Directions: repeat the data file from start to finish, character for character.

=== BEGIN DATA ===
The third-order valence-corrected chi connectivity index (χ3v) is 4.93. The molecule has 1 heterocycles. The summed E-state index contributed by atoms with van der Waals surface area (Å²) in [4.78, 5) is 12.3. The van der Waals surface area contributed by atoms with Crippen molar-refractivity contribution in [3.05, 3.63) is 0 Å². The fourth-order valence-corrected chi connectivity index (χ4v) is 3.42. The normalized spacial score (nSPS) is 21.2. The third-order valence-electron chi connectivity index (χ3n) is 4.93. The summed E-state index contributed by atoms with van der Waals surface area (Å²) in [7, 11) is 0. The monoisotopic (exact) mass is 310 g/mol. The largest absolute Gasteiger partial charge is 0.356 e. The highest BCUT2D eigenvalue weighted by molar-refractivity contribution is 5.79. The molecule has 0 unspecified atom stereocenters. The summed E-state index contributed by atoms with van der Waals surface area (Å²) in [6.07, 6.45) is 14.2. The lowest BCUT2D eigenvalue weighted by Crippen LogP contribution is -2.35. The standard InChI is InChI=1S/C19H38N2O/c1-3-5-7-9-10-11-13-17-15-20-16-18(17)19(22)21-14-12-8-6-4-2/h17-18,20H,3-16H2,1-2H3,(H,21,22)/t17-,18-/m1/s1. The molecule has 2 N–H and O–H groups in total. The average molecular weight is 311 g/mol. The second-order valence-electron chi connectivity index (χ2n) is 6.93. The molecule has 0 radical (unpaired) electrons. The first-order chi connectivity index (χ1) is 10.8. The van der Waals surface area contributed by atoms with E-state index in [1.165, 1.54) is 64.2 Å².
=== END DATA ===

The third-order valence-corrected chi connectivity index (χ3v) is 4.93. The molecule has 1 heterocycles. The summed E-state index contributed by atoms with van der Waals surface area (Å²) in [4.78, 5) is 12.3. The van der Waals surface area contributed by atoms with Crippen molar-refractivity contribution in [3.05, 3.63) is 0 Å². The fourth-order valence-corrected chi connectivity index (χ4v) is 3.42. The normalized spacial score (nSPS) is 21.2. The third-order valence-electron chi connectivity index (χ3n) is 4.93. The summed E-state index contributed by atoms with van der Waals surface area (Å²) in [7, 11) is 0. The monoisotopic (exact) mass is 310 g/mol. The largest absolute Gasteiger partial charge is 0.356 e. The highest BCUT2D eigenvalue weighted by molar-refractivity contribution is 5.79. The molecule has 0 unspecified atom stereocenters. The summed E-state index contributed by atoms with van der Waals surface area (Å²) in [6.07, 6.45) is 14.2. The lowest BCUT2D eigenvalue weighted by Crippen LogP contribution is -2.35. The standard InChI is InChI=1S/C19H38N2O/c1-3-5-7-9-10-11-13-17-15-20-16-18(17)19(22)21-14-12-8-6-4-2/h17-18,20H,3-16H2,1-2H3,(H,21,22)/t17-,18-/m1/s1. The molecule has 2 N–H and O–H groups in total. The average molecular weight is 311 g/mol. The second-order valence-electron chi connectivity index (χ2n) is 6.93. The molecule has 0 radical (unpaired) electrons. The first-order chi connectivity index (χ1) is 10.8. The van der Waals surface area contributed by atoms with E-state index in [1.165, 1.54) is 64.2 Å².